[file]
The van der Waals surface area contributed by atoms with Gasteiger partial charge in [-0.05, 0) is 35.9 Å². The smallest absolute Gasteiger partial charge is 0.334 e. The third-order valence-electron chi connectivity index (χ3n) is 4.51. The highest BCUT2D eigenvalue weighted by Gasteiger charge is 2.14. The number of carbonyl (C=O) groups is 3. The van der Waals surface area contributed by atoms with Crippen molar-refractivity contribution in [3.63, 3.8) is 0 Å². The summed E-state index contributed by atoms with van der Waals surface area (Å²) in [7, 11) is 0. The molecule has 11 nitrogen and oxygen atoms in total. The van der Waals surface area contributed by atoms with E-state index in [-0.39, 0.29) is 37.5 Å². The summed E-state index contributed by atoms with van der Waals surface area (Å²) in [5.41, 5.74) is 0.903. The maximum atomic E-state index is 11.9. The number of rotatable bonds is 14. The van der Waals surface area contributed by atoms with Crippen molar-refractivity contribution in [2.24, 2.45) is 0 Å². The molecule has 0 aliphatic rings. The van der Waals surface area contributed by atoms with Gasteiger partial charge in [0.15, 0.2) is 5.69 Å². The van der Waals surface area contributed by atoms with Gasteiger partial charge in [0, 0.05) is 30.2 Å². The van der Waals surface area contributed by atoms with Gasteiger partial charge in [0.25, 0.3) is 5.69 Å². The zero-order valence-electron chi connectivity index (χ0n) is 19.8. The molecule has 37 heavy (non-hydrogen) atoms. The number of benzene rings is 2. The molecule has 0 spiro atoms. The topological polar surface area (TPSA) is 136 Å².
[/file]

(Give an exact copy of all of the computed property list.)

The van der Waals surface area contributed by atoms with Gasteiger partial charge in [-0.05, 0) is 35.9 Å². The smallest absolute Gasteiger partial charge is 0.334 e. The third-order valence-electron chi connectivity index (χ3n) is 4.51. The highest BCUT2D eigenvalue weighted by Gasteiger charge is 2.14. The number of carbonyl (C=O) groups is 3. The van der Waals surface area contributed by atoms with Crippen molar-refractivity contribution in [3.63, 3.8) is 0 Å². The summed E-state index contributed by atoms with van der Waals surface area (Å²) in [7, 11) is 0. The molecule has 11 nitrogen and oxygen atoms in total. The van der Waals surface area contributed by atoms with E-state index in [-0.39, 0.29) is 37.5 Å². The summed E-state index contributed by atoms with van der Waals surface area (Å²) in [5.41, 5.74) is 0.903. The maximum atomic E-state index is 11.9. The number of rotatable bonds is 14. The van der Waals surface area contributed by atoms with Crippen molar-refractivity contribution in [2.24, 2.45) is 0 Å². The molecule has 0 aliphatic rings. The van der Waals surface area contributed by atoms with Gasteiger partial charge in [0.15, 0.2) is 5.69 Å². The van der Waals surface area contributed by atoms with Gasteiger partial charge in [0, 0.05) is 30.2 Å². The van der Waals surface area contributed by atoms with Gasteiger partial charge in [0.25, 0.3) is 5.69 Å². The zero-order valence-electron chi connectivity index (χ0n) is 19.8. The molecule has 37 heavy (non-hydrogen) atoms. The number of benzene rings is 2. The molecule has 0 spiro atoms. The topological polar surface area (TPSA) is 136 Å².